Monday, January 30, 2023
Monday, January 30, 2023

    People Urged to SHUT OFF Air Conditioners After Experts Warn of COVID Concerns

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    AIR CONDITIONING units that recirculate the same air in a room need to be either turned off or used with the windows open in order to stop airborne transmission of COVID-19 according to experts in the United Kingdom.

    According to the Telegraph, there are two types of air conditioners – ones that take in air from the outside and expel it out again and the ‘split unit’, which recirculates the same air.

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    Air conditioning units that do not have a ‘dedicated source of outside air supply into a room… could be responsible for recirculating and spreading airborne viral particles into the path of socially distanced users,’ according to the Chartered Institution of Building Service Engineers.

    Dr. Shaun Fitzgerald, a fellow at the Royal Academy of Engineering, said that opening a window while having the air conditioning turned on may be the best way to reduce the risk.

    “The recommended strategy now, if you have one of these split units, is to throw the window open and sacrifice your desire for a cold or cooler environment. If there is a modicum of wind it will move the air around,” he said.

    He added: “If you can’t open a window, you probably shouldn’t be using the space if it is occupied by more than one person.”

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    WHAT’S MORE, researchers in April blamed the air conditioning unit for the spread of coronavirus among at least nine other diners who were eating in a restaurant in Guangzhou, China, in January.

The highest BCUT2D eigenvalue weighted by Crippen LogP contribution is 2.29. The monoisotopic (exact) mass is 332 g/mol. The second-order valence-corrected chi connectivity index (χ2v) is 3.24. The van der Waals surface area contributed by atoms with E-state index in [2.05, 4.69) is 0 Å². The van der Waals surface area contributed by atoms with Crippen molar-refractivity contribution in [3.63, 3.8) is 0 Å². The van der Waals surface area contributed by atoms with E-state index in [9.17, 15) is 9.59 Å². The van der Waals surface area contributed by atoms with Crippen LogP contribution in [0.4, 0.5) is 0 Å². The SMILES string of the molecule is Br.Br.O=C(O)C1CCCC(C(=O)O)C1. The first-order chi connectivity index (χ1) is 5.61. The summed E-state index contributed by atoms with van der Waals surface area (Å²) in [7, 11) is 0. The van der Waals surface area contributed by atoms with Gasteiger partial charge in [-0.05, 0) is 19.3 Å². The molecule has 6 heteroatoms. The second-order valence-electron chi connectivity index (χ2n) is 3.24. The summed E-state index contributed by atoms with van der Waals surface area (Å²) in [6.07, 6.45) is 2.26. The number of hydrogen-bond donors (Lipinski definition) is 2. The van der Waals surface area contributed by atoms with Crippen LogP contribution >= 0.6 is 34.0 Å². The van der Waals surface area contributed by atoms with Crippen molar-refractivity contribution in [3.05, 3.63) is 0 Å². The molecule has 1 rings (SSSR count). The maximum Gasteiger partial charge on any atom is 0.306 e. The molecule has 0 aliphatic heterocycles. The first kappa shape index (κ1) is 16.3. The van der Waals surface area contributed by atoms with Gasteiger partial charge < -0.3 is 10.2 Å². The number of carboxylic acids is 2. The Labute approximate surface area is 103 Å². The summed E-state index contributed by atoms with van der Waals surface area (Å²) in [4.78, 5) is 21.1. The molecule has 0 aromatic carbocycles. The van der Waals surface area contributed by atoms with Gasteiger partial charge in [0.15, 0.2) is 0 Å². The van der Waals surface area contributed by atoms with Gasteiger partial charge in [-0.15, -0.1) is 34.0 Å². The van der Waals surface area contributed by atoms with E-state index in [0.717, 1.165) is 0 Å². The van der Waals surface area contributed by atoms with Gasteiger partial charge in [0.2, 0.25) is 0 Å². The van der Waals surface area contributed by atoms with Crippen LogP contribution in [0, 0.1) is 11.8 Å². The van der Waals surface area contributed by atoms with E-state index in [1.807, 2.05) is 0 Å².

Researchers say one member of that family had an asymptomatic case, and barely two weeks later, the patient along with nine others, including members of their family, as well as two other groups on nearby tables in the restaurant, had all become ill with the virus.

    Therefore, they concluded, the air conditioner was likely to have spread the virus further between the affected tables.

    As of Monday, nearly 3.5 million Americans have been infected with COVID-19. Of those, more than 138,000 have died.

    WHO spokeswoman Dr. Margaret Harris rejected the claim by critics that the agency is biased against the idea of aerosol transmission, saying it recognized the possibility of airborne transmission during medical procedures from early on in the pandemic.

    “Most super-spreading events have occurred in indoor places with poor ventilation, with crowding, where it’s very difficult for people to socially distance,” Harris said.

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